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Speeding On The Connecting Roads

POSTED ON 21 AUGUST 2015

wasbir hussain
executive director, cdps & visiting fellow, ipcs

The South Asian Association for Regional Cooperation (SAARC) finally sidestepped the Pakistan roadblock and embarked on a concrete regional integration initiative on 15 June 2015 when its BBIN (Bangladesh, Bhutan, India and Nepal) bloc signed a sub-regional Motor Vehicles Agreement (MVA). The agreement, being fleshed out with the nitty-gritties in the next six months, is supposed to make trans-border movement of cargo and people much easier as a goods-laden truck can now move seamlessly between say Kolkata and Agartala, in Northeast India, through Bangladesh with a single set of travel and transit papers.

The BBIN MVA has generated enough excitement in Northeast India, touted as the ‘gateway to Southeast Asia’ but without a good road infrastructure or a mechanism until now for seamless trans-border travel in the neighbourhood. And, without any access to the sea-lanes, the region of 40 million people, spread over eight states, have so far been deprived of a level playing field in trade and business, mainly because the region has been landlocked. Now, with the MVA taking shape, this may become history as the region is set to have another land route linking it to mainland India through Bangladesh. This route will be an alternative to the narrow, 22-km wide Siliguri corridor, on the West Bengal-Assam border, fancifully called the ‘chicken’s neck.’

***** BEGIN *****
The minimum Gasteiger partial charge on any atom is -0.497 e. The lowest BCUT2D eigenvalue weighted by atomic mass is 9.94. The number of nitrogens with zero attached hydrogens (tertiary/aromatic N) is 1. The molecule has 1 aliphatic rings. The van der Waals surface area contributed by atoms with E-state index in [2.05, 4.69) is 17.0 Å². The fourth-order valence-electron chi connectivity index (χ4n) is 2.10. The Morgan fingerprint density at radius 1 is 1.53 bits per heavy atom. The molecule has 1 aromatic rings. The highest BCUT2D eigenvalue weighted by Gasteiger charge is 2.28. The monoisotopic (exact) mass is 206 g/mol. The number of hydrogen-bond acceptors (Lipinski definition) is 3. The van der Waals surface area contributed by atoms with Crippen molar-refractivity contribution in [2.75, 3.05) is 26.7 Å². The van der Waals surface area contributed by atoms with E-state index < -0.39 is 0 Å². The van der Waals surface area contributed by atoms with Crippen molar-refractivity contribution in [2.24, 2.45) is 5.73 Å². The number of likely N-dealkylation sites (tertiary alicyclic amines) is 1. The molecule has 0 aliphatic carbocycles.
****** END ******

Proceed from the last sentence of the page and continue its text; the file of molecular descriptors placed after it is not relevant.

If the BBIN MVA works, it can transform things quite a bit. Take a look at this—Kolkata to Agartala is just 450 km if one can travel by road through Bangladesh, and it is 1700 km if one has to skirt Bangladesh and travel through the Siliguri corridor, via Assam and Meghalaya! Besides, the road link would provide Northeast India access to the Chittagong and Mongla ports in Bangladesh.